As Richard Feinman in “When is a High fat diet not a High fat diet” states:

In explaining the importance of macronutrient composition to students … we stress the need to get away from the principle that “you are what you eat,” and replace it with the idea that “you are what you do with what you eat.”

Peter Attia on a virtually “no sugar” diet has his internal mechanisms to attenuate stress.  Robert Lustig insists that orange juice is a bad sugar.  However, the phytonutrients in fresh juices offer benefits as orange juice helps to attenuate the stress of a high fat, high carb meal, like bacon, eggs and toast.   This is of course if you are not eating to lose weight and have proper insulin responses. Peter being in a state of stress resiliency (ketosis), may do fine without the orange juice to attenuate his stress from the meal. However, someone on a more moderate diet may benefit from that orange juice with his bacon, eggs and toast.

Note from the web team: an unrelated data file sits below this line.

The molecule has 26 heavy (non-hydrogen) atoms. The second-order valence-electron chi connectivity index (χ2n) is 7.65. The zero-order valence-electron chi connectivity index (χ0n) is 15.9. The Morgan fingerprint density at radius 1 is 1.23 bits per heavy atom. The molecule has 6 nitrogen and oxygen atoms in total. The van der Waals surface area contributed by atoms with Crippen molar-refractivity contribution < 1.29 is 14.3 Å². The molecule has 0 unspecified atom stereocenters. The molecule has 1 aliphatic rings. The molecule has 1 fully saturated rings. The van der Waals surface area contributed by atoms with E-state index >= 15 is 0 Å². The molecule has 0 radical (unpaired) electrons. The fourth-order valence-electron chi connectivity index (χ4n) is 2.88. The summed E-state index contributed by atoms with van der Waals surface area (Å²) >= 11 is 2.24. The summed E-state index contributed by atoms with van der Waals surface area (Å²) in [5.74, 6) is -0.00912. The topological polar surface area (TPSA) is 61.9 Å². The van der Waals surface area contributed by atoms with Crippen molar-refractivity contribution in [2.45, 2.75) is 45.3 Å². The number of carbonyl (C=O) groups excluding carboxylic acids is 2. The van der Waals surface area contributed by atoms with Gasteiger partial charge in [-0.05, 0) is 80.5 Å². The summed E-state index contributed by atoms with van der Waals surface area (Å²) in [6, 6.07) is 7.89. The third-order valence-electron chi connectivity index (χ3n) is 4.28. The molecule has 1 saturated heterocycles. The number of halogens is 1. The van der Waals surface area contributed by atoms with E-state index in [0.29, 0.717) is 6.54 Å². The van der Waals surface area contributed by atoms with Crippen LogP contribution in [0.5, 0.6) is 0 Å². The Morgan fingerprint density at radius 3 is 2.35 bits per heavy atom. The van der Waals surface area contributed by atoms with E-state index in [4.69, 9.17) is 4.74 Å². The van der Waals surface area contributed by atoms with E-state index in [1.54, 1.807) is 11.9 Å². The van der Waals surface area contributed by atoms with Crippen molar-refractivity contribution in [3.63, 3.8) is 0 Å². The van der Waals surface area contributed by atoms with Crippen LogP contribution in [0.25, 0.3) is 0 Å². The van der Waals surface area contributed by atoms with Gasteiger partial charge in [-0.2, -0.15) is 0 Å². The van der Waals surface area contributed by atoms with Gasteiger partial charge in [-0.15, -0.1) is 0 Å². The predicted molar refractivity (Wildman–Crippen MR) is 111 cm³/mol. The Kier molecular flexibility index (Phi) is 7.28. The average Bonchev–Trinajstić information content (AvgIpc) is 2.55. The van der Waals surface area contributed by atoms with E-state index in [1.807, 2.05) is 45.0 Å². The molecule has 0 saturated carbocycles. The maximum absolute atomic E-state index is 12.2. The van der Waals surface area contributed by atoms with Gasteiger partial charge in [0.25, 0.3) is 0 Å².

I’m with Peter and would be happy to have High Fructose Corn syrup labeled as a Toxic substance. I would also encourage table sugar to be used sparingly and have us revert to the quantities and natural states of sugars (molasses, honey, etc) in whole food recipes. And at the very least our refined carbohydrates (pasta, rice) and tubers to stay in the context of a meal that includes other nutrient-dense whole food sources like quality fats, protein, veggies, herbs, spices and sauces to make them better energy resources as we keep the stress in balance.

Conclusions: Changing from “Is sugar toxic” to “When is sugar toxic”.